OGDEN — A tiny tracking device inserted into police pistols holds promise for more conclusive investigations after officers use deadly force, Utah law enforcement leaders say.
The Ogden Police Department is at the forefront of testing a technology that counts and time stamps every round fired from a Glock service firearm — another piece in law enforcement’s efforts to better analyze and train as the nation is convulsed by controversy over police shootings.
Police Chief Eric Young said Ogden is working with Australia-based ShotDot, which has been pioneering the shot tracking technology. A tracking device is installed in the grip of a Glock and data is streamed to police administrators.
“We are assisting in the testing and development and structure of the product,” Young said Thursday. He added that other companies are working on similar technology, so the ultimate provider decision has not been made.
“We’re interested in any technology that helps us understand what happens with the firearm when it’s fired,” Young said.
In current practice after a police shooting, crime scene and county attorney investigators track down every shell casing and spent slug, count rounds remaining in pistol magazines and interview officers about how many shots they fired.
It’s labor intensive, time consuming, and officers often can’t remember how many shots they fired, or when shots were fired in relation to other officers’ firing.
Young said people expect officers to be able to recall the minute details. “But if you’re threatened and someone is trying to shoot you or stab you or kill you, you’re just going to fire until the threat is ended,” he said.
Ogden officers have been involved in at least five shootings in the past year, two of them fatal, according to information compiled by the Standard-Examiner.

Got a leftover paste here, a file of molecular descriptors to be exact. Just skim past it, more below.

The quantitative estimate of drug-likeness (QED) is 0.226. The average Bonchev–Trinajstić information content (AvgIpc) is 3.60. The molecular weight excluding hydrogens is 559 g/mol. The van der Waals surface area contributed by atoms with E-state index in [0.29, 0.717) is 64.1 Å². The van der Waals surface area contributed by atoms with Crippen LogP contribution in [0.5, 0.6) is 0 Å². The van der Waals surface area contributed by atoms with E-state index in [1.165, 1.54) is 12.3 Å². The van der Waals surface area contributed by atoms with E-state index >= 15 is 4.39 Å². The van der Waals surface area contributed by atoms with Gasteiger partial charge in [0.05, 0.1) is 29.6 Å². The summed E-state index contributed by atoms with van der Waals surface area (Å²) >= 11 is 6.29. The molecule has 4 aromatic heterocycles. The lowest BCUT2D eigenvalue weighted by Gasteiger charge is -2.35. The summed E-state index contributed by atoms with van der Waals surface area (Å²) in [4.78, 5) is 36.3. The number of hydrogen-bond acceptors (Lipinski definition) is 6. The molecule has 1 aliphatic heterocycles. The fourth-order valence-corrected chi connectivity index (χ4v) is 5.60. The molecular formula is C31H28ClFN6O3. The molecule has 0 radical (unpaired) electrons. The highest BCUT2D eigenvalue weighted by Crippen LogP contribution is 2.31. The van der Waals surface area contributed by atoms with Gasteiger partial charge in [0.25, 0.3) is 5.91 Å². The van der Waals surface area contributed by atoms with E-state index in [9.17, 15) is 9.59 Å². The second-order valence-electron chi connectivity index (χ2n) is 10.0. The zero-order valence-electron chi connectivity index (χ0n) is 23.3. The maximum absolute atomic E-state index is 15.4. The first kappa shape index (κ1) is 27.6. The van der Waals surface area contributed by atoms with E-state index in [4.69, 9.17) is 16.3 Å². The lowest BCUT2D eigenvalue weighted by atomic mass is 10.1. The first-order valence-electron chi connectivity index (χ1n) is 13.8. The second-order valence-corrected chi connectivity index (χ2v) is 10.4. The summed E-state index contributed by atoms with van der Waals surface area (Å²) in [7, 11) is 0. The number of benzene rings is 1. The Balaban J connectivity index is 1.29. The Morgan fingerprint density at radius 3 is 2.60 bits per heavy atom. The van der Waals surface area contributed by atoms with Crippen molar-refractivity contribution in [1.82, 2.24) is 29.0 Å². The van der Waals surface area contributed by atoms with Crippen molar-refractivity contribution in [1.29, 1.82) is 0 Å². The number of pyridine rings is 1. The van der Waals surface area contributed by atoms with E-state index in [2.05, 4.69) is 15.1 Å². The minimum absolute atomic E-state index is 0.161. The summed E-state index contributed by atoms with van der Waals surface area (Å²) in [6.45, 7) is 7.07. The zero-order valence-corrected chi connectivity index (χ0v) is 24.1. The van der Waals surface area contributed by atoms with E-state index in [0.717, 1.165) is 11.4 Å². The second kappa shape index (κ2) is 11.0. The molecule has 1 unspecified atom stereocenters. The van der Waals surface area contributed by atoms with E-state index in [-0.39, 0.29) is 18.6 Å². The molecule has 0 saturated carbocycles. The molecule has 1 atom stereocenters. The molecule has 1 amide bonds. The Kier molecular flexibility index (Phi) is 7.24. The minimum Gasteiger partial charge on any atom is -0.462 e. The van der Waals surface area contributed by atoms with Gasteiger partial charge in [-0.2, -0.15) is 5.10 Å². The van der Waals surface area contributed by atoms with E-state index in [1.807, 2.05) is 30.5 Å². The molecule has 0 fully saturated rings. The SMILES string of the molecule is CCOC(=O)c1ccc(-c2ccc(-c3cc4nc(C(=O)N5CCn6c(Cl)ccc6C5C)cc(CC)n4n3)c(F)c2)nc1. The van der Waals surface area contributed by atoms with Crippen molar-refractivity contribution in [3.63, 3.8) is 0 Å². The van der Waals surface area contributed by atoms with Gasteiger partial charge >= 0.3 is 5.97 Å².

Officer Nate Lyday and a domestic violence suspect were killed on May 28, 2020, and an Ogden officer fatally shot an armed rape suspect on Feb. 5 this year.
The city is embroiled in a federal civil rights suit filed by the parents of Jovany Mercado, who was carrying a knife when he was killed Aug. 16, 2019. Four Ogden officers fired their pistols in that incident.
Lt. Alex Lepley, the Utah Highway Patrol’s training director, said the technology will help investigators cut through confusion to reconstruct an incident.
“Things get chaotic during (a police shooting) and it would definitely help provide a more clear picture of what exactly happened without solely relying on officer memory and witness memory,” Lepley said.
With tracking technology, commanders will be able to receive an immediate download of the data. The improvements will allow police to better analyze incidents, offer more transparency to the public and achieve better training results, Young said.
The Utah Legislature this year passed Senate Bill 68, which appropriated $500,000 for the technology. The Utah Department of Public Safety will award matching grants to interested police departments.
UHP’s Lepley said data from the gun devices will help hone training.
“We always learn front things that happen, that have taken place good or bad, and tailor training to accommodate those. The more data, the better, in every respect,” Lepley said.
Shot tracking would be just the latest technical tool Ogden police use to analyze and train.
About a year ago the department added a virtual simulator. Young said it’s a 360-degree surrounding, immersive simulator that throws “real life situations” at officers. They train with firearms and Tasers.
“If they’re shot or stabbed in a training scenario, they even get a shock from a device they wear,” Young said.
In scenarios, officers interact with people and changing situations, which enhances de-escalation training, he said.